Mary: Yeah, but it strikes me that he had a very narrow set of options that he was considering. He could have formed consortiums, he could’ve . . .

Could have rallied together his allies and taken on the president of the company, Claudius, who, according to one of the more Shakespeare-knowledgeable CEO’s, Mark Laughtenberger, should never have graduated from management school.

Mark Laughtenberger: So, Claudius as a crisis leader. Yes or no? We say thumbs down. He hadn’t built any coalitions, asked for any help, communicated to anybody.

He just let his guilt and shame eat him up inside, occasionally exploding in emotional outbursts. Which is also what happened to Hamlet because he let the ghost of his father linger around too long unavenged. Another CEO, Barbara Dove, says everybody has ghosts like that.

Barbara Dove: With ghosts, what do you do with them? Well, some people say deal with them. Do somethin’ about it. You can make the choice of whether to kill . . .

Packer: Claudius!

Dove: Claudius! Thank you, begins with C.

One of the members said the play reminds him of problems he was having with his board. Loren Carlson, the CEO of CEO Roundtable, had already thought of that analogy.

Loren Carlson: What I have experienced, where a member didn’t see the assassin coming. Didn’t know that something was rotten on the board of Denmark.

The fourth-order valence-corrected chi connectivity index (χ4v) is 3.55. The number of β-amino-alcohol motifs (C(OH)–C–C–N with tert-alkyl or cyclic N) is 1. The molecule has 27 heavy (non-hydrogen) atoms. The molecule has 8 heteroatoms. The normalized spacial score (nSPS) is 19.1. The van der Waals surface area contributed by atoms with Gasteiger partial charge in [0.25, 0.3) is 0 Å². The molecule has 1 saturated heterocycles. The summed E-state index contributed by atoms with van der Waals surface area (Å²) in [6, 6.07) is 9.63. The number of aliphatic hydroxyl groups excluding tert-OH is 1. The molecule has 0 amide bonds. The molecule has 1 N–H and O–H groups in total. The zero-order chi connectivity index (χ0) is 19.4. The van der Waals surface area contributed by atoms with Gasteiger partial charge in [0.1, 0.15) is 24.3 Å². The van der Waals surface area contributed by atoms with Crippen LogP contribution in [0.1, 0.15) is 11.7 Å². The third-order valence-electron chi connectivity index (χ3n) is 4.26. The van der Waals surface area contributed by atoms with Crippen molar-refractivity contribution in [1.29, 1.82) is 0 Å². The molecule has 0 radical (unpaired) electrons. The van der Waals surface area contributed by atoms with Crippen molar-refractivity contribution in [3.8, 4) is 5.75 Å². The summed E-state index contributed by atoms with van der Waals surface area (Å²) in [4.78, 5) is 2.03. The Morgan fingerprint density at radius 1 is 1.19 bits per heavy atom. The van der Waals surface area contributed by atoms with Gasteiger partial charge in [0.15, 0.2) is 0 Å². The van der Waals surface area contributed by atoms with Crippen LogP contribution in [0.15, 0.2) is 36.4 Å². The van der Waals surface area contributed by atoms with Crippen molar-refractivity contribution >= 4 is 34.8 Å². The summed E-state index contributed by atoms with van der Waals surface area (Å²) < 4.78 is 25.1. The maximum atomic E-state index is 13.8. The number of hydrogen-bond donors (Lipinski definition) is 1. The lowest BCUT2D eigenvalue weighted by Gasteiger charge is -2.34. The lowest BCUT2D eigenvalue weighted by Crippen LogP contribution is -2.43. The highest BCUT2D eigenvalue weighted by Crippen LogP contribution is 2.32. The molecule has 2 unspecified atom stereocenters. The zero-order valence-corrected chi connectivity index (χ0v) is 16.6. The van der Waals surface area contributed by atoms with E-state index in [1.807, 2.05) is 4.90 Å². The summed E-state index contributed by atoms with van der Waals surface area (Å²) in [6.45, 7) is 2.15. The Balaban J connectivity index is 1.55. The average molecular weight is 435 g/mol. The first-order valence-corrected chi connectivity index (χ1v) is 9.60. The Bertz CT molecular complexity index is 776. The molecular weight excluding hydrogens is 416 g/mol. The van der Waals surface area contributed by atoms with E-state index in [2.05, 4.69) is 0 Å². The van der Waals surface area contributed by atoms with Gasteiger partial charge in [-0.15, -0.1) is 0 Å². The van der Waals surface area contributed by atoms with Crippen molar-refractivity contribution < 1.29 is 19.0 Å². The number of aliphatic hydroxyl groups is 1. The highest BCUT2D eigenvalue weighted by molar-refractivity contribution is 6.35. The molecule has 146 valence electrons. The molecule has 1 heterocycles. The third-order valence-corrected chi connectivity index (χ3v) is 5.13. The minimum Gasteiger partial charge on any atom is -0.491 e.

And, you know, fun retreat. Until after lunch when the whole seminar turned a lot darker and more serious. Essentially, Packer asked the group to remember a time when they were truly afraid. And not just to remember it but to really return to the scary thing in their minds and feel it as fully as when it happened. And by way of example, Packer’s two actors performed the scene where Hamlet’s dead father appears before him. Kevin Coleman played the father, real tears gathering around his eyes.

Coleman: If thou didst ever thy dear father love.

Aspery: Oh, god!

Coleman: Revenge his foul and most unnatural murder!

Aspery: Murder!?

Coleman: Murder, most foul!

Suddenly, I was crying. Which is crazy because these were the words of a fictional ghost that Shakespeare dreamed up 400 years ago. Whatever the actor was thinking about, the emotion was real. And I thought to myself, I can’t even get through 10 minutes of Hamlet without falling apart. I would make the worst CEO in the world. But Tina Packer says swallowing that despair, or whatever, is just going to desensitize you. And the world doesn’t need another inhuman boss.

Packer: And in this idea of will and willpower, which we spoke about at the beginning, there is, if you have the power to be vulnerable. You actually can use your vulnerability for great strength. Not only for yourself but for other people.

So, in that sense, maybe I’d make the best CEO in the world. Except that I really don’t know whether ’tis nobler in the mind to suffer the slings and arrows of outrageous fortune or to take arms against a sea of troubles and by opposing end them.

In Boston, I’m Sean Cole for Marketplace.